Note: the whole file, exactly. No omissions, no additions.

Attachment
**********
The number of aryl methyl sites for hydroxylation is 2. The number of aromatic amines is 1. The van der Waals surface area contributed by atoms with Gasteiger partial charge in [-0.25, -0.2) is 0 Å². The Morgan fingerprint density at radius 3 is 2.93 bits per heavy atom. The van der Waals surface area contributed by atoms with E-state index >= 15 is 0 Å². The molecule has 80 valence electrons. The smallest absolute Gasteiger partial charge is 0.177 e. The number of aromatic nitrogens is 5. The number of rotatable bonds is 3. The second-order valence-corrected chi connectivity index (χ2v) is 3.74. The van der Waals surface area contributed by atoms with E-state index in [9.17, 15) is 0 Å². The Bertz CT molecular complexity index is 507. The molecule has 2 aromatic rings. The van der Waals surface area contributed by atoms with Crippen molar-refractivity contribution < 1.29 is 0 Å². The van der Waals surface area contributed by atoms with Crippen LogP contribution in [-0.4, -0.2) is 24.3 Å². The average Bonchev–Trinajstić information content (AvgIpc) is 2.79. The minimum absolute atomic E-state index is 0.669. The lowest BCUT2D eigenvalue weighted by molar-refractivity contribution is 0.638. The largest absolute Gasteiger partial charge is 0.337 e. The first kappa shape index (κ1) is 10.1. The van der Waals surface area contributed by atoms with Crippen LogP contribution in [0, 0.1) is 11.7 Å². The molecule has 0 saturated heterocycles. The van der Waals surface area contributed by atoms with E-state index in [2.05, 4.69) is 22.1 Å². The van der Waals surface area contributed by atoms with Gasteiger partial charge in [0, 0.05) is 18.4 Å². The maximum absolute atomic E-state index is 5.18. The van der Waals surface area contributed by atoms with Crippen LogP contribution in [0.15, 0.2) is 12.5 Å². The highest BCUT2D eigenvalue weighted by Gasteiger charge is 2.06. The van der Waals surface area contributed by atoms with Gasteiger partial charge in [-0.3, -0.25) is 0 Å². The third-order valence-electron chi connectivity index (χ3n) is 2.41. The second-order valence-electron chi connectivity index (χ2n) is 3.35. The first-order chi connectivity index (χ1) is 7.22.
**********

The number of aryl methyl sites for hydroxylation is 2. The number of aromatic amines is 1. The van der Waals surface area contributed by atoms with Gasteiger partial charge in [-0.25, -0.2) is 0 Å². The Morgan fingerprint density at radius 3 is 2.93 bits per heavy atom. The van der Waals surface area contributed by atoms with E-state index >= 15 is 0 Å². The molecule has 80 valence electrons. The smallest absolute Gasteiger partial charge is 0.177 e. The number of aromatic nitrogens is 5. The number of rotatable bonds is 3. The second-order valence-corrected chi connectivity index (χ2v) is 3.74. The van der Waals surface area contributed by atoms with E-state index in [9.17, 15) is 0 Å². The Bertz CT molecular complexity index is 507. The molecule has 2 aromatic rings. The van der Waals surface area contributed by atoms with Crippen molar-refractivity contribution < 1.29 is 0 Å². The van der Waals surface area contributed by atoms with Crippen LogP contribution in [-0.4, -0.2) is 24.3 Å². The average Bonchev–Trinajstić information content (AvgIpc) is 2.79. The minimum absolute atomic E-state index is 0.669. The lowest BCUT2D eigenvalue weighted by molar-refractivity contribution is 0.638. The largest absolute Gasteiger partial charge is 0.337 e. The first kappa shape index (κ1) is 10.1. The van der Waals surface area contributed by atoms with Crippen LogP contribution in [0, 0.1) is 11.7 Å². The molecule has 0 saturated heterocycles. The van der Waals surface area contributed by atoms with E-state index in [2.05, 4.69) is 22.1 Å². The van der Waals surface area contributed by atoms with Gasteiger partial charge in [0, 0.05) is 18.4 Å². The maximum absolute atomic E-state index is 5.18. The van der Waals surface area contributed by atoms with Crippen LogP contribution in [0.15, 0.2) is 12.5 Å². The highest BCUT2D eigenvalue weighted by Gasteiger charge is 2.06. The van der Waals surface area contributed by atoms with Gasteiger partial charge in [-0.3, -0.25) is 0 Å². The third-order valence-electron chi connectivity index (χ3n) is 2.41. The second-order valence-electron chi connectivity index (χ2n) is 3.35. The first-order chi connectivity index (χ1) is 7.22.